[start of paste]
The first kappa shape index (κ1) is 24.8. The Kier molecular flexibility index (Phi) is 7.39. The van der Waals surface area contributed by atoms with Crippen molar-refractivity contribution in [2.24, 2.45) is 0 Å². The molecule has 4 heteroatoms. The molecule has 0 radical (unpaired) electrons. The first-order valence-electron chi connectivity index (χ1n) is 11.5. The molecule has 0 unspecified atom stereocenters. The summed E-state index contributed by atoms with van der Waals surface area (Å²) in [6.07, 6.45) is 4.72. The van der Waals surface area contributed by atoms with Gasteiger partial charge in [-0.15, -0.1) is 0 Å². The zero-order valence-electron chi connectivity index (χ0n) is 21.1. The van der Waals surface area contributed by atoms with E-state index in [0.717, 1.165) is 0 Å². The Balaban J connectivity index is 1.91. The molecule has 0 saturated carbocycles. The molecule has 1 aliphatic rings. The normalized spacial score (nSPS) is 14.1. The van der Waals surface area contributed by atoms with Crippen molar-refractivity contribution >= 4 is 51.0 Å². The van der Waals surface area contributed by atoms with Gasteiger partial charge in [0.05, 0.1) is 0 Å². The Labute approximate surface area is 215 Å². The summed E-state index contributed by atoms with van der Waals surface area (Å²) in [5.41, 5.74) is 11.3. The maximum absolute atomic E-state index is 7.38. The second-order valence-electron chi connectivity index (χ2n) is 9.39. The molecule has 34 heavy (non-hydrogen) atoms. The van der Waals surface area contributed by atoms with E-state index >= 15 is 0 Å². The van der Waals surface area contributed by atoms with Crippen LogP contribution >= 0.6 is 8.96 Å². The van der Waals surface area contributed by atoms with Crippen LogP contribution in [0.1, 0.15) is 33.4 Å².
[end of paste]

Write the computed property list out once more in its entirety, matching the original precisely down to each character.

The first kappa shape index (κ1) is 24.8. The Kier molecular flexibility index (Phi) is 7.39. The van der Waals surface area contributed by atoms with Crippen molar-refractivity contribution in [2.24, 2.45) is 0 Å². The molecule has 4 heteroatoms. The molecule has 0 radical (unpaired) electrons. The first-order valence-electron chi connectivity index (χ1n) is 11.5. The molecule has 0 unspecified atom stereocenters. The summed E-state index contributed by atoms with van der Waals surface area (Å²) in [6.07, 6.45) is 4.72. The van der Waals surface area contributed by atoms with Gasteiger partial charge in [-0.15, -0.1) is 0 Å². The zero-order valence-electron chi connectivity index (χ0n) is 21.1. The van der Waals surface area contributed by atoms with E-state index in [0.717, 1.165) is 0 Å². The Balaban J connectivity index is 1.91. The molecule has 0 saturated carbocycles. The molecule has 1 aliphatic rings. The normalized spacial score (nSPS) is 14.1. The van der Waals surface area contributed by atoms with Crippen molar-refractivity contribution >= 4 is 51.0 Å². The van der Waals surface area contributed by atoms with Gasteiger partial charge in [0.05, 0.1) is 0 Å². The Labute approximate surface area is 215 Å². The summed E-state index contributed by atoms with van der Waals surface area (Å²) in [5.41, 5.74) is 11.3. The maximum absolute atomic E-state index is 7.38. The second-order valence-electron chi connectivity index (χ2n) is 9.39. The molecule has 34 heavy (non-hydrogen) atoms. The van der Waals surface area contributed by atoms with E-state index >= 15 is 0 Å². The van der Waals surface area contributed by atoms with Crippen LogP contribution >= 0.6 is 8.96 Å². The van der Waals surface area contributed by atoms with Crippen LogP contribution in [0.1, 0.15) is 33.4 Å².